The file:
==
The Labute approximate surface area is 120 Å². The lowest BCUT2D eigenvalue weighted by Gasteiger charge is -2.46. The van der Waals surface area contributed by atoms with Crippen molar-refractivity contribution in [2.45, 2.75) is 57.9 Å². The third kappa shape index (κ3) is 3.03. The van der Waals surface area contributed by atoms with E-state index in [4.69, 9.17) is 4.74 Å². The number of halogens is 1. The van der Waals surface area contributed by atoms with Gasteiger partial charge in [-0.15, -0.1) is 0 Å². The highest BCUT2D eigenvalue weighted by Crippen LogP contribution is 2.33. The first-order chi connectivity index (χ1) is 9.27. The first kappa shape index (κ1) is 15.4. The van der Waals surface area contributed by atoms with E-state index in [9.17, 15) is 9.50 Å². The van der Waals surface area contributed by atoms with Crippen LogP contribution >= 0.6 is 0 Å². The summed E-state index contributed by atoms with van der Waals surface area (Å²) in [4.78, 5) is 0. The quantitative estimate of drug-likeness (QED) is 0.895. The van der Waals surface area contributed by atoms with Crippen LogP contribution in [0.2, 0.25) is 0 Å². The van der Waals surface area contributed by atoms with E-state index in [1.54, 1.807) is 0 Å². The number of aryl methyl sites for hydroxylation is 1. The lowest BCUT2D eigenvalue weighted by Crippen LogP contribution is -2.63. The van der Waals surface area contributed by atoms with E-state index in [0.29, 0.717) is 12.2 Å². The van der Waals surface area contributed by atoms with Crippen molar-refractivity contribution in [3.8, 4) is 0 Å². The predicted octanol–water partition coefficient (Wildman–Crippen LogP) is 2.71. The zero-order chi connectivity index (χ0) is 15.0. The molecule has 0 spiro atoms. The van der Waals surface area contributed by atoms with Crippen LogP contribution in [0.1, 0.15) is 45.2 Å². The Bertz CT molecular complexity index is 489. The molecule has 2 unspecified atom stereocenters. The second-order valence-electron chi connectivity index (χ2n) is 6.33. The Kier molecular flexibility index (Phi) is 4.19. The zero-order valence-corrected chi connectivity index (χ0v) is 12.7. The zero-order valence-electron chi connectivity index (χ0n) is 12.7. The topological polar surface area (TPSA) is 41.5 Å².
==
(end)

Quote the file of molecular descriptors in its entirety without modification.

The Labute approximate surface area is 120 Å². The lowest BCUT2D eigenvalue weighted by Gasteiger charge is -2.46. The van der Waals surface area contributed by atoms with Crippen molar-refractivity contribution in [2.45, 2.75) is 57.9 Å². The third kappa shape index (κ3) is 3.03. The van der Waals surface area contributed by atoms with E-state index in [4.69, 9.17) is 4.74 Å². The number of halogens is 1. The van der Waals surface area contributed by atoms with Gasteiger partial charge in [-0.15, -0.1) is 0 Å². The highest BCUT2D eigenvalue weighted by Crippen LogP contribution is 2.33. The first-order chi connectivity index (χ1) is 9.27. The first kappa shape index (κ1) is 15.4. The van der Waals surface area contributed by atoms with E-state index in [9.17, 15) is 9.50 Å². The van der Waals surface area contributed by atoms with Crippen LogP contribution >= 0.6 is 0 Å². The summed E-state index contributed by atoms with van der Waals surface area (Å²) in [4.78, 5) is 0. The quantitative estimate of drug-likeness (QED) is 0.895. The van der Waals surface area contributed by atoms with Crippen LogP contribution in [0.2, 0.25) is 0 Å². The van der Waals surface area contributed by atoms with E-state index in [1.54, 1.807) is 0 Å². The number of aryl methyl sites for hydroxylation is 1. The lowest BCUT2D eigenvalue weighted by Crippen LogP contribution is -2.63. The van der Waals surface area contributed by atoms with E-state index in [0.29, 0.717) is 12.2 Å². The van der Waals surface area contributed by atoms with Crippen molar-refractivity contribution in [3.8, 4) is 0 Å². The predicted octanol–water partition coefficient (Wildman–Crippen LogP) is 2.71. The zero-order chi connectivity index (χ0) is 15.0. The molecule has 0 spiro atoms. The van der Waals surface area contributed by atoms with Crippen LogP contribution in [0.1, 0.15) is 45.2 Å². The Bertz CT molecular complexity index is 489. The molecule has 2 unspecified atom stereocenters. The second-order valence-electron chi connectivity index (χ2n) is 6.33. The Kier molecular flexibility index (Phi) is 4.19. The zero-order valence-corrected chi connectivity index (χ0v) is 12.7. The zero-order valence-electron chi connectivity index (χ0n) is 12.7. The topological polar surface area (TPSA) is 41.5 Å².